Are you a Master Teacher?


This week I was asked by an administrator if I would like to go observe “some master Science teachers” in one of the big cities here in Colorado. I said yes. I’ll jump at any chance to see other science teachers in action, especially those that are in another school district.

But then I got to wondering about the phrasing of this offer, especially the bit about “master” teachers.

How does one earn the label of Master Teacher? Are these teachers self-identified experts at science teaching or is this a label granted by their administrators? Do their state science test scores blow my students’ scores away so that the state grants this title? What metric are we using here?

Of course, the obvious answer is that these may be National Board Certified folks. That seems to be the only metric that Colorado officially uses to determine if you are a master teacher. The NBCT site claims that “to date, 890 Colorado teachers have achieved National Board Certification.” I guess I find it kind of sad that out of all the teachers to ever teach in Colorado, only 890 of them are master teachers.

The subtext to the offer to visit another school is an interesting one, too. I teach in the only high school in a town of about 8000 people. The master teachers that I would be visiting work in schools in one of the big cities a few hours away. The folks at CDE who made us this offer clearly thought that teachers in the little school districts could benefit from seeing how its done in the cities. But is the teaching and learning that happens in big cities any more masterful than that happening out in the rural schools? Do we not have access to the same academic journals, blogs, and online networks of truly masterful teachers that they do? Shouldn’t they be visiting us instead?

I guess I am obsessing about titles and labels and the rural vs. urban socioeconomic dynamic here since I’ll be presenting at the National Science Teacher’s Association national meeting in Chicago in just a few weeks. I’ll attend sessions led by folks on the National Research Council and Achieve Inc. (the forces behind the NGSS) and surround myself with the high society of the nation’s science educators (and yes some functions at the conference require “evening attire”).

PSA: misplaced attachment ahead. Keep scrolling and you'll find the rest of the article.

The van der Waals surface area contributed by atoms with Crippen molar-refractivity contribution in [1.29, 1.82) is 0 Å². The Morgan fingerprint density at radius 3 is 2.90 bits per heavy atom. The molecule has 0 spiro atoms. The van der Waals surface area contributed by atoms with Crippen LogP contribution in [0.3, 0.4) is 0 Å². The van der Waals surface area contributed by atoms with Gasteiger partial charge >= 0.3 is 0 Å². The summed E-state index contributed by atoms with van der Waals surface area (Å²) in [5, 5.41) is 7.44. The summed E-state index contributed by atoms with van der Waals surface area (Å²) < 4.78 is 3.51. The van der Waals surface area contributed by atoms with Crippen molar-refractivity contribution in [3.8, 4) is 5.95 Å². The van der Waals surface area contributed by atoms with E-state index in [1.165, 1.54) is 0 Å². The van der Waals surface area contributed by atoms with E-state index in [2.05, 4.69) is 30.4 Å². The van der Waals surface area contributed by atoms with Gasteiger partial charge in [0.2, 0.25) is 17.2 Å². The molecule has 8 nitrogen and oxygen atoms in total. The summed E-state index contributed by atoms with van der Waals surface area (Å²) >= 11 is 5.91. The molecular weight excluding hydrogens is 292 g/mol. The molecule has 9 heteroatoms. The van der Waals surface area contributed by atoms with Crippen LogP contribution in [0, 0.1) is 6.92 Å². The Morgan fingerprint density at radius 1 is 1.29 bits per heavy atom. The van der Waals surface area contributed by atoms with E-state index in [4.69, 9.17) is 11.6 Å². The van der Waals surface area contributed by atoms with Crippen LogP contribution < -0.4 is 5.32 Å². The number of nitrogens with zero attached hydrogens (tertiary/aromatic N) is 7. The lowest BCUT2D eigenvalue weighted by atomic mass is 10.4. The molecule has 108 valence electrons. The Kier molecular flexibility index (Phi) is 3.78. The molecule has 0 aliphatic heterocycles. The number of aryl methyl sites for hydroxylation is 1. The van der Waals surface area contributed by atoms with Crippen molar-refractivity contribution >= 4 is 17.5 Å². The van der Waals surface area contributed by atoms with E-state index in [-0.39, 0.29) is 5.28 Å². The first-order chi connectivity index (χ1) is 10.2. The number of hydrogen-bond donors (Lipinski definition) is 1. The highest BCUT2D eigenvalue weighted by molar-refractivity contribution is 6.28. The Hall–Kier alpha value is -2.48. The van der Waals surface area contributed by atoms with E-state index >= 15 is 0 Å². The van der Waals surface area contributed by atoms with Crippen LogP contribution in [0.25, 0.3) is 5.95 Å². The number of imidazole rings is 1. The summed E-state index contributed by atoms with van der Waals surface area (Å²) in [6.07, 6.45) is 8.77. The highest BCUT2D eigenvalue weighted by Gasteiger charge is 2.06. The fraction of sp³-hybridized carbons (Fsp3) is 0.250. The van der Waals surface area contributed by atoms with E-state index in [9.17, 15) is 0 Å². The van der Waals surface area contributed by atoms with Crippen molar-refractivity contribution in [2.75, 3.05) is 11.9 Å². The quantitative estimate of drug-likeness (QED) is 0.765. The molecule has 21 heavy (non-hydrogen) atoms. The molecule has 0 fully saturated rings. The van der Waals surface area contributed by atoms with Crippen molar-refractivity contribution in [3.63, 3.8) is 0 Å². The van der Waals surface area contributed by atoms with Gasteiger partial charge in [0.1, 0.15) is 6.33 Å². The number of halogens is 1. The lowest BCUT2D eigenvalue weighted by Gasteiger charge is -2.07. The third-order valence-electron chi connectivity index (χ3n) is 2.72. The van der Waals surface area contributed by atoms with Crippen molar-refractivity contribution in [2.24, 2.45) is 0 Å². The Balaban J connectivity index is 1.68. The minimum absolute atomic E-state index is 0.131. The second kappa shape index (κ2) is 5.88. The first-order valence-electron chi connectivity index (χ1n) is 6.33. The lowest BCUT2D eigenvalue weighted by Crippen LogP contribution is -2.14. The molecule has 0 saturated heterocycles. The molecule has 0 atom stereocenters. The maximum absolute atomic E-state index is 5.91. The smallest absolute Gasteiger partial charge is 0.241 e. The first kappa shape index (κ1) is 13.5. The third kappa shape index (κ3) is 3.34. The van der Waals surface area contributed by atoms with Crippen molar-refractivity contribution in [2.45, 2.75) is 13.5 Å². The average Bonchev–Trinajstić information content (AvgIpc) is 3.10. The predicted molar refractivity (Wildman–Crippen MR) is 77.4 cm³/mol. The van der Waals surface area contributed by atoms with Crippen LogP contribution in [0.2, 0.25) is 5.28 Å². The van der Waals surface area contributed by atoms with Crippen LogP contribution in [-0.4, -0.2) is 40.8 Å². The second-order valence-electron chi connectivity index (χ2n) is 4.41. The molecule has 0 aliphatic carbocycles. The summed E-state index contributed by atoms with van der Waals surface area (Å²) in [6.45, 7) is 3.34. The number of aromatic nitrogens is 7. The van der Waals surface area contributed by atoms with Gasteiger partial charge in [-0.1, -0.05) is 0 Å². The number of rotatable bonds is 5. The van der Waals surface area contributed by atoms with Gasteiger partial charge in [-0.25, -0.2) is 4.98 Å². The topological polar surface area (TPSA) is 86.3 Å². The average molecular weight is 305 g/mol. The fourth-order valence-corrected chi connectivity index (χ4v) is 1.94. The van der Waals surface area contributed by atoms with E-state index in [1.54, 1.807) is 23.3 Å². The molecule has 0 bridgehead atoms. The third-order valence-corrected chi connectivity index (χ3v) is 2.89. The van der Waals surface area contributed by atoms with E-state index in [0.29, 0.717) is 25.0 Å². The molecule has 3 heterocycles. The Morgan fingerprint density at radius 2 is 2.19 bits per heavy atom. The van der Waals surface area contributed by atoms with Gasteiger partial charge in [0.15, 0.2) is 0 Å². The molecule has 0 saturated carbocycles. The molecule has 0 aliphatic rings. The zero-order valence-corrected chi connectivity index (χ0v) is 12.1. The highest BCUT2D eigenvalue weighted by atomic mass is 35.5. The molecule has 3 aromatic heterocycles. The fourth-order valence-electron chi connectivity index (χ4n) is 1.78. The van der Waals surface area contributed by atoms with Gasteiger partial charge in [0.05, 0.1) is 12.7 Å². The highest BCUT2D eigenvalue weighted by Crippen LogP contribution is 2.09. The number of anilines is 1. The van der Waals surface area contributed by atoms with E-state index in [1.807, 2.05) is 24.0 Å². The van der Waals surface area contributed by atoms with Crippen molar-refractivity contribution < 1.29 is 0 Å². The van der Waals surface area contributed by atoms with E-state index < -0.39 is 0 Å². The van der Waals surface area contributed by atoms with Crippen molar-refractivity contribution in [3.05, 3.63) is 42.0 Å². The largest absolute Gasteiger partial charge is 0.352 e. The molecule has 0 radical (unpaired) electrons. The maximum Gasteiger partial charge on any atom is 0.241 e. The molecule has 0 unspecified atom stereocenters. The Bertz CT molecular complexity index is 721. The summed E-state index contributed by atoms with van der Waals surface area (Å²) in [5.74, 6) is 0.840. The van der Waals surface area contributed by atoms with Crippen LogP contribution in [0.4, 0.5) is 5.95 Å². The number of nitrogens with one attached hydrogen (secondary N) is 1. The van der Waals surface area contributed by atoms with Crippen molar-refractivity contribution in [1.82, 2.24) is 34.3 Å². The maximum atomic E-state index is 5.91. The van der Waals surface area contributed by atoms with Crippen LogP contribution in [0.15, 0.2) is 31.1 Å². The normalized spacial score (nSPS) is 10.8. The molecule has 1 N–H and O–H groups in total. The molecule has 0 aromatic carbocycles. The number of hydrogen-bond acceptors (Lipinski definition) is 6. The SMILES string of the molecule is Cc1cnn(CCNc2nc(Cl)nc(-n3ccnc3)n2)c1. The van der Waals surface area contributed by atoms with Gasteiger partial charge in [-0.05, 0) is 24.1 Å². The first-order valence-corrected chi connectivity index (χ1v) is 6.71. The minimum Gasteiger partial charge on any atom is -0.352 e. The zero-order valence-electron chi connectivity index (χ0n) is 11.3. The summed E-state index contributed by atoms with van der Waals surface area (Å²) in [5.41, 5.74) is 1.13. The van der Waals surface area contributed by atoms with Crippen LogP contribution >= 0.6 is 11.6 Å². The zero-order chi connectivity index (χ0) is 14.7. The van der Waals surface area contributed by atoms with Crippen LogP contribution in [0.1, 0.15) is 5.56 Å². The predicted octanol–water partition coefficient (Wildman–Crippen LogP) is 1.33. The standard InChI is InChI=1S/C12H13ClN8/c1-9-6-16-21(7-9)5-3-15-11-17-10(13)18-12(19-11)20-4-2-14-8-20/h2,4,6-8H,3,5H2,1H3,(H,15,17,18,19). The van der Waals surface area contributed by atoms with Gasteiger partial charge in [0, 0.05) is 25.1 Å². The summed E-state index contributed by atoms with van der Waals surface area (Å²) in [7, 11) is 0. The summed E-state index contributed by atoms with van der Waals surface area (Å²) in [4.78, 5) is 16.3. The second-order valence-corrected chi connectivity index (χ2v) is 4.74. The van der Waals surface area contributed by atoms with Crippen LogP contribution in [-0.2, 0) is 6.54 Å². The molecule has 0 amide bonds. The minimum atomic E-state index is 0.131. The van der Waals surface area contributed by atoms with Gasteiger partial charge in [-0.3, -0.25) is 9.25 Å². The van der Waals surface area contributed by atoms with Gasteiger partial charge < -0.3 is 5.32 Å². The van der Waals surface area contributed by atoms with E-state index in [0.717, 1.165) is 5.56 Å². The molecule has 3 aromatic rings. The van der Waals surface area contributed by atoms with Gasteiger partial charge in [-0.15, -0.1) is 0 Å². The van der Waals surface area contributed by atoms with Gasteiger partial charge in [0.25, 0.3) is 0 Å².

What sort of labels matter when science educators get together? I for one am sorely tempted to only seek out presenters with the label “current teacher” in their bio, because these are the folks who are most obviously trying to do right by their students on a daily basis. Likewise, I strongly suspect that there will be conference attendees who will look for certain credentials or affiliations after my name in the session listing and find them lacking.

In summary, I guess I would have been happier if this offer of a visitation simply asked if we wanted to meet and observe some fellow teachers in another school district. I still would have said yes, but without wondering whether someone was trying to compare my teaching skills with theirs. Who knows, maybe I will get to meet these master teachers and judge for myself. Maybe someday they’ll meet me and do likewise, but I probably still won’t be a Master Teacher, just a darn good one.

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4 thoughts on “Are you a Master Teacher?

  1. Aaron B.

    Hi Chris – long time no comment on your blog but I still follow and enjoy your work. So to answer your question – yeah, I am a Master Teacher – at least that’s what it says on my teaching license. Wisconsin also uses National Board Certification to distinguish between “Professional” educators and “Master” educators.